Project 112/SHAD REPORT
BY JACK ALDERSON, CHAIR
Meet the newest member of the 112/SHAD Task Force, Jack Barry.
He was Regular Army, a first lieutenant, ordered to Dugway
Proving Ground, Utah, in 1959. He later resigned his commission
and stayed in the Deseret Test Center DTC/Dugway complex
until the programs began winding down. Jack has extensive
knowledge about Army land tests. The following narrative
of that type of test was provided by Barry:
The DTC test program was developed during annual
planning meetings attended by representatives of each of
the uniformed services. They were DTC “customers.” Each
112/SHAD test included an officer from the branch of the
military that sponsored the test.
I am providing this information on
test operations in which I participated as the test officer.
Each followed a test plan, a safety plan, and an operations
plan. The test officer authored the operations plan and safety
plan in consultation with the project safety officer. No
military units were assigned to the field test groups other
than the SHAD group.
personnel were assigned from DTC and Dugway. The needs varied
from project to project. If certain military specialists
were required, and if they were not available at DTC or Dugway,
they were detailed to the test project from their home units,
drawn from all over the military. Specialists included a
medical doctor, a safety officer, water purification specialists,
drivers, mechanics, meteorologists, decontamination specialists,
engineers, laboratory specialists, munitions specialists,
and mess personnel.
were detailed from their home organizations. They included
generator specialists from the Army Engineering Center at
Fort Belvoir, biologists, and others. On at least one test—a
winter test—personnel lived in the
field. They had to set up a camp that would house 125 personnel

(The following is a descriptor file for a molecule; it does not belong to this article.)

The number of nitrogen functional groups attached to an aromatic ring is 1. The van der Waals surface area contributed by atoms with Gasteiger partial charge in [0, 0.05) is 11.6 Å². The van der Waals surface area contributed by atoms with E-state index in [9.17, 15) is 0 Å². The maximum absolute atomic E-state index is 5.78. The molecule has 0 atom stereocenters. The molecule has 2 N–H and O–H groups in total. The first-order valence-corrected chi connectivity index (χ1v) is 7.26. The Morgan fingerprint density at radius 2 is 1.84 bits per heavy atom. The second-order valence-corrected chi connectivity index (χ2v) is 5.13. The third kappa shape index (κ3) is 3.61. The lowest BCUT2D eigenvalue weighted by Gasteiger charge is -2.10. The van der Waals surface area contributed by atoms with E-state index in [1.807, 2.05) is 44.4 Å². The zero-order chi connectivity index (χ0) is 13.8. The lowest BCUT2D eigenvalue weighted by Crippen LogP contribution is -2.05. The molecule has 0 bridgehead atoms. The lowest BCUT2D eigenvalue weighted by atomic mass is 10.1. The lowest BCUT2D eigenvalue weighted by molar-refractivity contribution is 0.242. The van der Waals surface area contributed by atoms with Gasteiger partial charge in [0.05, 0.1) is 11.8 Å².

for four months under Arctic conditions. This required other
support personnel in addition to the personnel who conducted
the testing and laboratory activities. On some tests, though,
we were housed in motels or on-post housing, thereby reducing
the need for quartermaster support.
The test team usually
consisted of a test director and a test officer who ran the
field operations and worked closely with the test director
throughout the planning and conducting of each field trial
test. Projects had an administrative officer, an Army lieutenant.
The safety officer, admin officer, and test plans officer
reported to the test director; all others reported to the
test officer. There was a field foreman who prepared the
test sampling grid, installed the samplers, conducted the
sampling, and transported samplers to and from the laboratory.
A technician group handled electronics, and a meteorologist
provided weather forecasts. Military weather observers usually
were detailed to the test team from Dugway or Fort Huachuca,
Arizona, and operated under the direction of the team meteorologist.
Sampler operations were keyed to the weather conditions.
The sequence of a typical trial
would run like this: First, there was an evening briefing
of the test director and test officer by the meteorologist.
Based on the anticipated weather conditions, the decision
to test would be made. The next morning, another briefing
was held and the final decision was made to conduct the test.
If it was a go, the test officer would brief field crews
and the test team would be alerted. The team was comprised
of munitions personnel, weather observers, and a laboratory
officer. The field foreman would have his crew set up samplers.
During the release of the agent or tracer,
sampling was done, with continual monitoring of the weather.
At the conclusion of the test, the samplers would be retrieved
and taken to the laboratory. Test data from the laboratory
were then sent to DTC as soon as possible. There it was processed
first through the Test Operation Directorate and then to
the Plans and Studies Directorate. The Commanding General
was updated at morning briefings; the test director would
forward field reports at least daily to DTC for the general’s
briefings. Sometimes the test sponsor or representative (from
the Army, Navy, or Air Force) would visit the test site,
although this was rare.